lar ceremony was recently (says the Times of India) witnessed in Manockjee Sheet’s Wadi, Bombay, when seven happy couples belonging to the Parseo community were united in the holy bonds of matrimony. These aspirants to Hymeneal bliss were excedingly young, as may be gathered from the fact that the eldest was only fifteen years, while the youngest bridegroom was about fifteen months, and the youngest brido a blushing beauty of nine months. Of course, the immature age of the two latter prevented their taking any active part in the ceremony, beyond giving vent to their feelings in true infantile fashion, and the marital bond was tied while each child was seated in its mother’s lap. The scene, as one can well imagine, created much amusement among the spectators, and wo are told that the advocates of early marriages were exceedingly rejoiced at ihe strange spectacle.
Stock. —lt is stated in Auckland that Dr Weir (the gentleman who was chiefly instrumental in getting together a magnificent stud for Mr Seland Stanford, the Californian Railway King) has engaged the whole of one side of the Zealandia on her next voyage from Sun Francisco, for the accommodation of hisjiorses. As a first instalment, ho brings three mares, six stallions and oao gelding, all of the purest blood. The first stallion is a magnificent blood by Young Vermont out of Old Vermont, 10 hands and half an inch high, 6 years old. His time for a mde is 2min 26 secs. The second is the bay stallion Stride awav by Elmo. He is 16 hands, 4 years old, and trots a mi’o in 2min 40:ecs. The third is a chestnut stallion, General Lee, 4 years old. His record at three years old was 2min 15£ secs. The others are—Dapple, bay stallion, 5 years, 15 hands 3 inches; mahogany chestnut stallion Primero, by Elmo, 10 hands (when 2 years old the owner was offered 10,000 dollars for this horse by Mr Leland Stanfrod); one bay stallion (two year colt); one ditto gelding (not for sale); one chestnut filly, two years, Hattie Pear, out of Elmo. She has the best two-mile record in the United States, and was sold for L 3,000. Dr Weir takes his horses to Sydney and Melbourne, but it is possible that endeavors will be made to have at least one stallion left in New Zealand.]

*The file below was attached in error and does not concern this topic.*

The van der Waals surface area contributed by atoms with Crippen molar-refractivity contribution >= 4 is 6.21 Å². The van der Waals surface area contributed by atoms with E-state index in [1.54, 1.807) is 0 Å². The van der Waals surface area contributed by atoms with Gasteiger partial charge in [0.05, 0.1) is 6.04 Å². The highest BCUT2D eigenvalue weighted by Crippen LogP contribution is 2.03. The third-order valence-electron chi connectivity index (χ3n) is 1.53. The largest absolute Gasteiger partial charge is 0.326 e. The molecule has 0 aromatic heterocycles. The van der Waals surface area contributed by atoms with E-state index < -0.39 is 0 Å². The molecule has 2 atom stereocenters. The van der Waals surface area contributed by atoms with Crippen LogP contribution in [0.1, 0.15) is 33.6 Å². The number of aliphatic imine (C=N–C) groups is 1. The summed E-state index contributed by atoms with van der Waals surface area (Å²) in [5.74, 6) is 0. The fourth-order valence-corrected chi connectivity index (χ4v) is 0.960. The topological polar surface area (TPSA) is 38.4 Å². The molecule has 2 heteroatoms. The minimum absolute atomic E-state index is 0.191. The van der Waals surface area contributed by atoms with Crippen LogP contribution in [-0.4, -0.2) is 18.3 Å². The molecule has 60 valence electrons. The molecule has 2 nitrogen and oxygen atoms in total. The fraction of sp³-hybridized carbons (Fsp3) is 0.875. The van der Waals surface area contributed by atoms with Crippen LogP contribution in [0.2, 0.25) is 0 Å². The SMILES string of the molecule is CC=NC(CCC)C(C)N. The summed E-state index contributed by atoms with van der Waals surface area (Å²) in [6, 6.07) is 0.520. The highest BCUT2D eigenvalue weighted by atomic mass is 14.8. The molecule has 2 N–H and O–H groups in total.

New Cab Proprietor.— lt is notified by an advertisement appearing elsewhere that Mr R. Walsh has started here as a cab proprietor. His customers will doubtless receive every attention and civility at his hands.
Chinese Enterprise. — There is talk (the Cromwell Argus says) of a strong company of Chinese having combined to carry out a gigantic mining operation, being no less than bringing the water of the Nevis river to operate on the alluvial deposits of the Bannockburn. The undertaking will cost a lot of money, as the labor and outlay of capital must necessarily be very great ; but if the scheme should be carried out—and authorities say it is practicable—the extent of auriferous ground the water would command is very wide and all carrying gold in more or less payable quantities. If there is any truth in the rumor, we much regret that Chinese are the movers, as it will result in the district being inundated by Mongolian laborers.
Accidental Poisoning. —A shocking case of wholesale poisoning has occurred at Binbrook, a village on the Lincolnshire Wolds. Mrs Gibson, the wife of a shepherd, made a number of cheese-cakes. After eating one of them she suddenly became unwell, and the neighbors who visited her, and who had eaten some of the cakes, were also taken ill. Upon testing some of the cakes, it was discovered that the woman had mistaken a tin of arsenic for ground rice, and had mixed the poison in her pastry. The arsenic, which was used by her husband in dressing sheep, was kept in a cupboard in a tin canister precisely similar to that which contained the ground rice. The woman died a few hours after she had eaten the cake, before medical aid could be obtained, and eight or nine of the neighbours remained for some time seriously ill from the effects of the poison.
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Ashburton Guardian, Ashburton Guardian, Volume 2, Issue 369, 13 June 1881
Ashburton Guardian Ashburton Guardian, Volume 2, Issue 369, 13 June 1881